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When it comes to speed of development, a very important thing is your hardware. I need suggestions to help me choose between hard drives. What is the best solution?

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migrated from Apr 20 '10 at 6:57

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@quack - it can be a simple "which one has the best performances" between two kinds of hdd. I think it's in the scope. – Gnoupi Apr 20 '10 at 7:26
alright. reopening, minus the pricing verbiage, and plus CW. @gnoupi – quack quixote Apr 20 '10 at 8:53
Best solution for what kind of load? – random Apr 20 '10 at 9:30

Asking whether SAS is better than SSD is like asking whether IDE is better than a tape drive.

SAS is a drive interface, like SCSI, IDE or SATA. SSD is a drive technology, like CD, DVD or Hard drive.

Just as you can get Hard Drives with any of the above interfaces, you can get SSD's with different interfaces too.

So, ignoring the question title - as with many questions like this, the answer is 'it depends'.

Normally when people compare the performance of storage media, they look at the headline 'throughput', Megabytes per second, but this is only really valid when doing large block reads and writes. For software development, where the number of different, often small, files which need to be read and written to compile an application is quite large, the number of I/O operations per second can be much better indicator of overall performance. As such, I tend to assume that software development fits uder the "Workstation performance" model.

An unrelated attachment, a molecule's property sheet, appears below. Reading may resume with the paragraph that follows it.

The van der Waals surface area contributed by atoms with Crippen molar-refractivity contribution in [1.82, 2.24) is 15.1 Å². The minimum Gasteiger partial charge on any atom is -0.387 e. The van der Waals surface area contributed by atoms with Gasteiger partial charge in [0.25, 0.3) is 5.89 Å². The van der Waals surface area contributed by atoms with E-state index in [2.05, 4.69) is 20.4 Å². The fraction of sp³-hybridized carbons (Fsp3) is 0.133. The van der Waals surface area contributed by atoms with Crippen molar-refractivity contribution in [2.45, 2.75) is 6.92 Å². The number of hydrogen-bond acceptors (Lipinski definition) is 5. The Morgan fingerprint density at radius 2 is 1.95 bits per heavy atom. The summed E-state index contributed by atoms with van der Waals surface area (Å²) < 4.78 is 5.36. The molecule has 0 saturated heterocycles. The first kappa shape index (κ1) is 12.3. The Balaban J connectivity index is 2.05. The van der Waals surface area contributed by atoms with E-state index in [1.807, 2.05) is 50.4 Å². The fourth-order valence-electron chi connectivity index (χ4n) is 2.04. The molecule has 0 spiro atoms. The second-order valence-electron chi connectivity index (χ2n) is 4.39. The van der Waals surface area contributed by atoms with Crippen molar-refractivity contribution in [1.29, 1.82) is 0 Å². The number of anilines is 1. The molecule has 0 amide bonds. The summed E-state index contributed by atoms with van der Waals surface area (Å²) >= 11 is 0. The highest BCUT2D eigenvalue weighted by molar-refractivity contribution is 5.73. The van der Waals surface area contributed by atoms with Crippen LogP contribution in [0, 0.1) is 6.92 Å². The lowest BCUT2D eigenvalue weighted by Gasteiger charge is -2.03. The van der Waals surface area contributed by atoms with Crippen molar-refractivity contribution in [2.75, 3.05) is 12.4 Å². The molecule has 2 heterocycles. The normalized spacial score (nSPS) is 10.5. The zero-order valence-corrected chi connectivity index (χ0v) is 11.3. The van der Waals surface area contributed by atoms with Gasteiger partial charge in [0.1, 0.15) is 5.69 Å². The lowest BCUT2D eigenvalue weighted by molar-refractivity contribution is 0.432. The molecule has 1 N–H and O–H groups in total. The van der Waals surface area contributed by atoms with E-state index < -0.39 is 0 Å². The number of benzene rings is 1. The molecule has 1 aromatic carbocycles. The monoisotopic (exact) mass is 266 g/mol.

So when I research the best options for new hardware, I tend to go to Tom's Hardware and look at the workstation benchmarks. For instance the new VelociRaptors are head and shoulders over typical 7200rpm SATA hard drives, but even these figures pale into insignificant when you compare them to the top end SSD's.

Ultimately though, it is up to you to determine whether the performance differences justify the extra costs.

Just to add some fuel to the fire, if you are considering one of the cheaper SSD's out there, you might be ineterested to see these articles at Anandtech and PC perspective. It might take you a while to read through them, but you will learn an immense amount about SSD's, what to look out for and what to avoid.

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+1, Some SSD's have very poor performance. Just like most things in life, you usually get what you pay for. – Chris S May 5 '10 at 17:29

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